Military Embedded Systems

Standards-driven innovation: A perspective on SpaceVPX


June 23, 2022

Tim Meade


Standards-driven product innovation creates a symbiotic relationship between systems integrators and technology developers. As new component-level technologies are introduced, they enable faster, lower-cost, and improved SpaceVPX (VITA 78.0) platform implementations. SpaceVPX systems that utilize these new technologies will have an increased adoption and deployment rate, creating improved development investment returns for the component suppliers while enabling accelerated deployment and usage of the integrated SpaceVPX systems.

In pursuit of technological excellence, microelectronics developers must continuously innovate compelling solutions that enable advancement of their target applications. Identifying and defining the best purpose-built solutions demands input from multiple sources and skillsets.

While creating truly novel technology is exhilarating and, if widely adopted, will reap proportionally large gains, it is also accompanied by numerous high-risk factors. One such risk is market acceptance and adoption rate due to the unique nature of novel solutions. When a technology developer doesn’t have a single major application upon which to focus, like an iPhone, an alternative approach is required such as targeting standards. Consider the ubiquitous nature of MIL-STD-1553, which has been deployed in nearly every military aircraft and satellite since the 1970s. Investing in MIL-STD-1553 solutions over the decades would have brought returns many times over, simply by the use and adoption rate of the technology.

Reliable and highly capable interface components based on standards like MIL-STD-1553, SpaceWire (ECSS-E-ST-50-12C), RS-485 (EIA/TIA-485), and CAN Bus (ISO 11898-x), among many others, have served generational military and space systems. Although these interface components provide a strong ecosystem of solutions supporting a multitude of systems and applications, they do not, by themselves, drive the system level interface requirements. Instead, the system architectural definition determines which components are required. Broadly adopted system definitions – preferably those which are developed and ratified through an industry standardization body – can clearly highlight opportunities to innovate component-level solutions enabling effective implementation of the open system standard.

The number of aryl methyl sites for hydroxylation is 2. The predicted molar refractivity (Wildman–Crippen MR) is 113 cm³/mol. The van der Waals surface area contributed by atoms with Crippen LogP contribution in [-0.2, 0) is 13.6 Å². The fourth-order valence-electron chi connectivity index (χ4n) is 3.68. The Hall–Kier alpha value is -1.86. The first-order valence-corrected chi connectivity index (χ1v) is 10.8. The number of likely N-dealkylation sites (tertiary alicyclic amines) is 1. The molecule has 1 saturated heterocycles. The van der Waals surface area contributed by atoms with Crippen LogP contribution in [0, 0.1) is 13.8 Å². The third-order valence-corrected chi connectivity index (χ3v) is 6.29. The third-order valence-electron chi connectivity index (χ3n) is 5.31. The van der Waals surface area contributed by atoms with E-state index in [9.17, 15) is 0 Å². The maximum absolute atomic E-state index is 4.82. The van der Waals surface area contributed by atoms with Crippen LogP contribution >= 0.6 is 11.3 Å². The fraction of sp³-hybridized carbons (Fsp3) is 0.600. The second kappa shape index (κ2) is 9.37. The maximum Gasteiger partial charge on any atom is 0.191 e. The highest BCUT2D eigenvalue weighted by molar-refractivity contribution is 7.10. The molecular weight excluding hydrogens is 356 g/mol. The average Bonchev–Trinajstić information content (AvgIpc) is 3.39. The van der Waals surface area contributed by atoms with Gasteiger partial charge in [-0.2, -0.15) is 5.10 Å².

SpaceVPX (VITA 78.0) is a great open system-level standard that carries integra­tion flexibility, high-performance signal- and sensor-processing potential, and exceptional fault resiliency. Unit-level form factors include 3U and 6U with standard and extended length options and as many as 32 logic module slots. The standards group gave a lot of consideration toward defining the platform with no single-point failures in mind, so that redundancy is infused through the system. Yet, realizing all the promise of SpaceVPX depends heavily on the component ecosystem capable of fulfilling the demanding platform requirements including those unique to power supplies, utility modules (SpaceUM), chassis controllers, Serial RapidIO and SpaceWire switch cards, and ultimately payload cards.

High-level SpaceVPX overview

The SpaceVPX system is typified by redundant groups of slot cards, or modules. As shown in Figure 1, the module groupings fall into either the Primary (Side A) or Secondary (Side B). Within a module grouping, there are three module classes: power-supply modules, logic modules, and utility modules/SpaceUM. While the power-supply and utility modules serve very distinct roles within the SpaceVPX system, Logic modules span a range of purposes and can be refined into subgroups.

Payload modules represent the slot cards that perform the system application functions and will vary widely based on the program requirements. The controller module performs chassis-management functions and communicates throughout the system on the utility plane and control plane. Finally, the data switch module provides crossbar switching of the high-bandwidth data plane communication between all payload modules.